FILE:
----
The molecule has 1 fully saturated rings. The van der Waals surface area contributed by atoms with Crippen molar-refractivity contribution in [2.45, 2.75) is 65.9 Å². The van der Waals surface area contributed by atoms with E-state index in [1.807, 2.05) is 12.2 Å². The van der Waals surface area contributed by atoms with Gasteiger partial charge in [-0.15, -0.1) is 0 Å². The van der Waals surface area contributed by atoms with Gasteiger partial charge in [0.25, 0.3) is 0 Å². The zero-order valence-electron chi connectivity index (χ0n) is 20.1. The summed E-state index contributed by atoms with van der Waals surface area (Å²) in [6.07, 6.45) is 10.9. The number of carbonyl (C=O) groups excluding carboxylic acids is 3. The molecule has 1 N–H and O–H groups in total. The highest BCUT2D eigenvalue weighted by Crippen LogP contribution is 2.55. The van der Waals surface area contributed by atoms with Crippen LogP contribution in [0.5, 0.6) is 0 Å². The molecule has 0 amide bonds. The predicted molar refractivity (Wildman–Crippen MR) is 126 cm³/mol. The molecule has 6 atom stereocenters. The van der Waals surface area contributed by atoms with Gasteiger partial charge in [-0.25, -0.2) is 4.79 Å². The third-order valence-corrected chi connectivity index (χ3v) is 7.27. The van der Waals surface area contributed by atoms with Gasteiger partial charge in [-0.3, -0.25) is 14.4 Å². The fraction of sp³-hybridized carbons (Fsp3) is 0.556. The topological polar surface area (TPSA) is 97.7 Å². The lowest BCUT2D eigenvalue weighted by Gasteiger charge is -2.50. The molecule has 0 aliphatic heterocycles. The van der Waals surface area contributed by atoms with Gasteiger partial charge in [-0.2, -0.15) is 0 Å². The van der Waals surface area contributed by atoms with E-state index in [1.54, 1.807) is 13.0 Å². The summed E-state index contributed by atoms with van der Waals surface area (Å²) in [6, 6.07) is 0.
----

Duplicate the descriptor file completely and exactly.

The molecule has 1 fully saturated rings. The van der Waals surface area contributed by atoms with Crippen molar-refractivity contribution in [2.45, 2.75) is 65.9 Å². The van der Waals surface area contributed by atoms with E-state index in [1.807, 2.05) is 12.2 Å². The van der Waals surface area contributed by atoms with Gasteiger partial charge in [-0.15, -0.1) is 0 Å². The van der Waals surface area contributed by atoms with Gasteiger partial charge in [0.25, 0.3) is 0 Å². The zero-order valence-electron chi connectivity index (χ0n) is 20.1. The summed E-state index contributed by atoms with van der Waals surface area (Å²) in [6.07, 6.45) is 10.9. The number of carbonyl (C=O) groups excluding carboxylic acids is 3. The molecule has 1 N–H and O–H groups in total. The highest BCUT2D eigenvalue weighted by Crippen LogP contribution is 2.55. The van der Waals surface area contributed by atoms with Crippen LogP contribution in [0.5, 0.6) is 0 Å². The molecule has 0 amide bonds. The predicted molar refractivity (Wildman–Crippen MR) is 126 cm³/mol. The molecule has 6 atom stereocenters. The van der Waals surface area contributed by atoms with Gasteiger partial charge in [-0.25, -0.2) is 4.79 Å². The third-order valence-corrected chi connectivity index (χ3v) is 7.27. The van der Waals surface area contributed by atoms with Gasteiger partial charge in [-0.3, -0.25) is 14.4 Å². The fraction of sp³-hybridized carbons (Fsp3) is 0.556. The topological polar surface area (TPSA) is 97.7 Å². The lowest BCUT2D eigenvalue weighted by Gasteiger charge is -2.50. The molecule has 0 aliphatic heterocycles. The van der Waals surface area contributed by atoms with Gasteiger partial charge in [-0.2, -0.15) is 0 Å². The van der Waals surface area contributed by atoms with E-state index in [1.54, 1.807) is 13.0 Å². The summed E-state index contributed by atoms with van der Waals surface area (Å²) in [6, 6.07) is 0.